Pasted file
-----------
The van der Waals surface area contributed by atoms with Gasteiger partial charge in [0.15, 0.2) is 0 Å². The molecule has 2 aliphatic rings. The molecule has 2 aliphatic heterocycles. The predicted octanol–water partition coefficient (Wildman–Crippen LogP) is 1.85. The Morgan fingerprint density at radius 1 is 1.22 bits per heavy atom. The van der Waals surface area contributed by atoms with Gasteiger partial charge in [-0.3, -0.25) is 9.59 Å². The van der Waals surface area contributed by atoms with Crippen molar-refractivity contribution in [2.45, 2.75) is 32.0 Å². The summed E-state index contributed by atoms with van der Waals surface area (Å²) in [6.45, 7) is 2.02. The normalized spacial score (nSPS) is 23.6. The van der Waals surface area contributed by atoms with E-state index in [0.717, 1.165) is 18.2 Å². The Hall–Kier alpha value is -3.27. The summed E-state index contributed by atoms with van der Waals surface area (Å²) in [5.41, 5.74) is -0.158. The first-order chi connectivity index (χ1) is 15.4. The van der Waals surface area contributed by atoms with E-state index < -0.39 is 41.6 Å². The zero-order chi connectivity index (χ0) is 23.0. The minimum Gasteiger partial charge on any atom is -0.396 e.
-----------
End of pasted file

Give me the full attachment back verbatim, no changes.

The van der Waals surface area contributed by atoms with Gasteiger partial charge in [0.15, 0.2) is 0 Å². The molecule has 2 aliphatic rings. The molecule has 2 aliphatic heterocycles. The predicted octanol–water partition coefficient (Wildman–Crippen LogP) is 1.85. The Morgan fingerprint density at radius 1 is 1.22 bits per heavy atom. The van der Waals surface area contributed by atoms with Gasteiger partial charge in [-0.3, -0.25) is 9.59 Å². The van der Waals surface area contributed by atoms with Crippen molar-refractivity contribution in [2.45, 2.75) is 32.0 Å². The summed E-state index contributed by atoms with van der Waals surface area (Å²) in [6.45, 7) is 2.02. The normalized spacial score (nSPS) is 23.6. The van der Waals surface area contributed by atoms with E-state index in [0.717, 1.165) is 18.2 Å². The Hall–Kier alpha value is -3.27. The summed E-state index contributed by atoms with van der Waals surface area (Å²) in [5.41, 5.74) is -0.158. The first-order chi connectivity index (χ1) is 15.4. The van der Waals surface area contributed by atoms with E-state index < -0.39 is 41.6 Å². The zero-order chi connectivity index (χ0) is 23.0. The minimum Gasteiger partial charge on any atom is -0.396 e.